The 2011 uprisings have spawned a wide spectrum of activist groups whose numbers seem to increase almost daily: The Syrian Creative Revolution, the Syrian Revolution Coordinators Union, the Syrian National Front for Change, and endless variations on the theme. Among the most prominent of these is the Local Coordination Committees (LCC), a coalition of grassroots activists who coordinate protests from cities across Syria and who gather and disseminate information to the international media.
The most outspoken and organized critics of Assad’s regime reside outside Syria - in Europe, the U.S., or elsewhere in the Arab world. Among them are Radwan Ziadeh, founder of the Damascus Center for Human Rights Studies or Ausama Monajed of the London-based Movement for Justice and Development, who is also an organizer of the National Coalition to Support the Revolution.
So far, none of these groups – the political parties, the protesters or the expatriate dissidents - have managed to send a signal that resonates in the West.
“The opposition is very fragmented,” says Shehadi. “There is no leadership. That’s because this regime doesn’t allow for an opposition to be united, coherent and credible.”
Stephen McInerney, Executive Director of the Washington, D.C.-based Project on Middle East Democracy, agrees. “A lot of the key people that will emerge as leaders,” he says, “are keeping a low profile, and a lot of people who are being active in this protest movement don’t want to be known at this point, because if they are prominently known as leaders of the opposition and the protest movement, they are more likely to be targeted, and their work more likely to be eliminated.”
At a recent press conference in Washington, D.C,, Radwan Ziadeh, who is also a Visiting Scholar at The Institute for Middle East Studies at the George Washington University’s Elliot School of International Affairs, acknowledged the lack of unity among Assad’s opponents. “It’s not easy,” he said, “to come up with a united opposition after 47 years of dictatorship. But even though the Syrian opposition does not have a united leadership, they do have a united agenda: a free Syria, for all Syrians.”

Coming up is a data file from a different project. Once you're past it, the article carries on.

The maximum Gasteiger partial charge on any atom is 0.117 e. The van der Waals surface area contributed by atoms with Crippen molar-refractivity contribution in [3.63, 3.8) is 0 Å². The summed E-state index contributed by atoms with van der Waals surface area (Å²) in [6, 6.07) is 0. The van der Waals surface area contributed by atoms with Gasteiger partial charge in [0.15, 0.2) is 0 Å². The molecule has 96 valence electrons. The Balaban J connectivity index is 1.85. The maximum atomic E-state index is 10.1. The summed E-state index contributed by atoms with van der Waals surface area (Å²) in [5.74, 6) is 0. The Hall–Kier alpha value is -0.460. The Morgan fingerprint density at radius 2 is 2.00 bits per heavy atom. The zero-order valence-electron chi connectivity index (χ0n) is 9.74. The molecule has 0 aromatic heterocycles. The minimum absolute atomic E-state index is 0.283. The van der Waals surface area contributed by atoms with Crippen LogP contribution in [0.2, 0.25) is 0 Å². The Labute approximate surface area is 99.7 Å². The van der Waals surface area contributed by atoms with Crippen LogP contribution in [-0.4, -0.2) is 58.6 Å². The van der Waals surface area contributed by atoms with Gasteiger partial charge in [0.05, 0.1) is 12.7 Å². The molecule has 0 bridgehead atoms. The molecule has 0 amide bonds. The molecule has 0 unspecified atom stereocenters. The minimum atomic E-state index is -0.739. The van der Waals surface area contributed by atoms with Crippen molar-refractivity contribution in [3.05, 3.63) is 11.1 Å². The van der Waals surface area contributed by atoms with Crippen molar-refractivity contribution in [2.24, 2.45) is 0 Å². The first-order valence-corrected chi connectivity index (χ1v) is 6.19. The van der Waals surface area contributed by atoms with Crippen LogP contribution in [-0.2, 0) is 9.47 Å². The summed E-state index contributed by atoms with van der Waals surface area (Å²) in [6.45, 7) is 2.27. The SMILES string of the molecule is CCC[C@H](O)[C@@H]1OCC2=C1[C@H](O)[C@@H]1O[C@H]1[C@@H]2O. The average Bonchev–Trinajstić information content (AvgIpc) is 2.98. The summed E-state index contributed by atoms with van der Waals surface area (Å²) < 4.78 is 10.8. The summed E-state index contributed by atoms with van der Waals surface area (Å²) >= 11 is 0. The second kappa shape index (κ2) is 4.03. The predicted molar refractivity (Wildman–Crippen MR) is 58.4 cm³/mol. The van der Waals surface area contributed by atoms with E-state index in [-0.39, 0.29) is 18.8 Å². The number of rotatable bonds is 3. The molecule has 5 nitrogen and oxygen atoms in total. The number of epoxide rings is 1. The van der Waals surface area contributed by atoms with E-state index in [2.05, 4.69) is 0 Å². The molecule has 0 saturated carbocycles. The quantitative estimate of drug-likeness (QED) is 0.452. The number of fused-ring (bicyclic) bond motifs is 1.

Fears of Civil War
Ziadeh also addressed concerns about religious, ethnic and sectarian divisions. In a meeting with U.S. Secretary of State Hilary Clinton and other diplomatic officials he stressed that the new Syria will be politically, ethnically and religiously inclusive. “We don’t want anybody to be excluded by the transition.”
Not even the Baath Party, he adds.
Still, Washington has publicly stated that it is looking for clearer signs from the opposition. The State Department said this week that U.S. Ambassador Robert Ford continues to meet with the Syrian government and the opposition on a daily basis.
“I think where we are in our discussions with the opposition,” State Department spokeswoman Victoria Nuland told reporters, “is to continue to encourage them to work together, to be unified in their message, and to come up with a clear roadmap of their own for a democratic future for Syria."
Even before Obama’s statement, the U.S. had been lobbying for the support of international allies in dealing with Syria, stressing the importance of acting collectively, rather than unilaterally. Appearing at a national security forum this week, Clinton even questioned whether any U.S. call for Assad to leave office would carry weight in the light of a history of strained relations. Responding to critics who had been saying the U.S. should have been speaking up more forcefully, she admitted that calls by other players might in fact carry more weight.
“It is not going to be any news if the United States says Assad needs to go," she said. “Okay, fine, what's next? If other people say it, if Turkey says it, if [Saudi Arabia’s] King Abdullah says it, there is no way the Assad regime can ignore it.”
Yet for now, most experts agree that Assad will most likely tighten his grip to avoid the fate of fellow autocratic Arab rulers, at least until a tipping point is reached. And as Tunisia and Egypt have already shown – and Libya perhaps soon will - tipping points do eventually come.